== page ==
In addition to damaging our health and environment, these bottles damage our economy. Would you be willing to pay $1.45 every time you wanted to fill up a water bottle using the faucet in your kitchen? As it turns out, you may be doing that without knowing it. The Natural Resources Defense Council found that 25 percent or more of bottled water is really just tap water. Tap water itself costs only about 0.9 cents per gallon, meaning that when we buy bottled water, we are paying 560 times what that amount of water is worth. As a country experiencing hard economic times, does it make sense for us to be paying this much for a resource that we can get from a faucet for free? Americans spent $11.8 billion on water bottles in 2012 alone. This is $11.8 billion that we are able to put right back in our pockets by making a simple behavioral change. Duke University should play a part in helping us make better economic decisions by having students and faculty take advantage of water fountains and water bottle refilling stations that have already been installed all over campus.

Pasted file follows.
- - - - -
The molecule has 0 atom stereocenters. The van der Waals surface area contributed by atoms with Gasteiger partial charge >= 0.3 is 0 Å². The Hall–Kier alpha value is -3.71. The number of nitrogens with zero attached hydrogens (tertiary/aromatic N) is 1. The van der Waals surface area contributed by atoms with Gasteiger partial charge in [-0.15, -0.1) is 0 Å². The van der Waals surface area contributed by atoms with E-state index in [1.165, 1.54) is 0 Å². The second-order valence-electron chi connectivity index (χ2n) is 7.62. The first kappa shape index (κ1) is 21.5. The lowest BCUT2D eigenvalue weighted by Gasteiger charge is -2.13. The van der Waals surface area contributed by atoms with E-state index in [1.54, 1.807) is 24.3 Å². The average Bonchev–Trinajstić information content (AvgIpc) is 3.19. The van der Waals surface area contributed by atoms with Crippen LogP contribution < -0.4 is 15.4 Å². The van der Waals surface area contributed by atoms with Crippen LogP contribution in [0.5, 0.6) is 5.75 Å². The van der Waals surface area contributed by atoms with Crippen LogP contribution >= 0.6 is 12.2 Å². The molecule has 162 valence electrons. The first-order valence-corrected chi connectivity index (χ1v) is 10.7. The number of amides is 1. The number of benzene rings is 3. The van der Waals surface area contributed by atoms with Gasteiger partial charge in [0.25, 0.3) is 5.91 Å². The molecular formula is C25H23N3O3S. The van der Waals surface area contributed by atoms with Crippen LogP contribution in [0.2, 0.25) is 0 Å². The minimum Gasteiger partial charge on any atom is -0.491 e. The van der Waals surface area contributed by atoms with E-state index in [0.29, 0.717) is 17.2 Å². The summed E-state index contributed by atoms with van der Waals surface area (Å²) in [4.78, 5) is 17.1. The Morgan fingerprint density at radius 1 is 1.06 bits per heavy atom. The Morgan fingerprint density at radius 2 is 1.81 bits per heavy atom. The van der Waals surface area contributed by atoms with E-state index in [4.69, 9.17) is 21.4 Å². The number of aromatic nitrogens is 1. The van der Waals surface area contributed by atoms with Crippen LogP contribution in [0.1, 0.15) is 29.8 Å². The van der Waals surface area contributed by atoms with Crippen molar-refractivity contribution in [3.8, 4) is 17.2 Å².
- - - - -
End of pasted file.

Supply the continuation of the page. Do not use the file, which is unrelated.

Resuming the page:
Lastly, the production of water bottles is a huge waste of oil and water.  Despite the fact that water bottle companies claim to be a “healthy and eco-friendly choice”, the production of bottled water uses 17 million barrels of oil each year, which is enough to fill a million cars for a year and takes three liters of water just to bottle one liter.  When taking into account production and transportation of these bottles in the United States, the Environmental Research Letters journal estimated that 32 to 54 million barrels of oil are used annually, which represents almost a third of our entire country’s energy consumption. This is energy that does not have to be used if we just turn on our tap. As Duke University moves towards becoming carbon neutral, banning water bottles on campus will be an important step.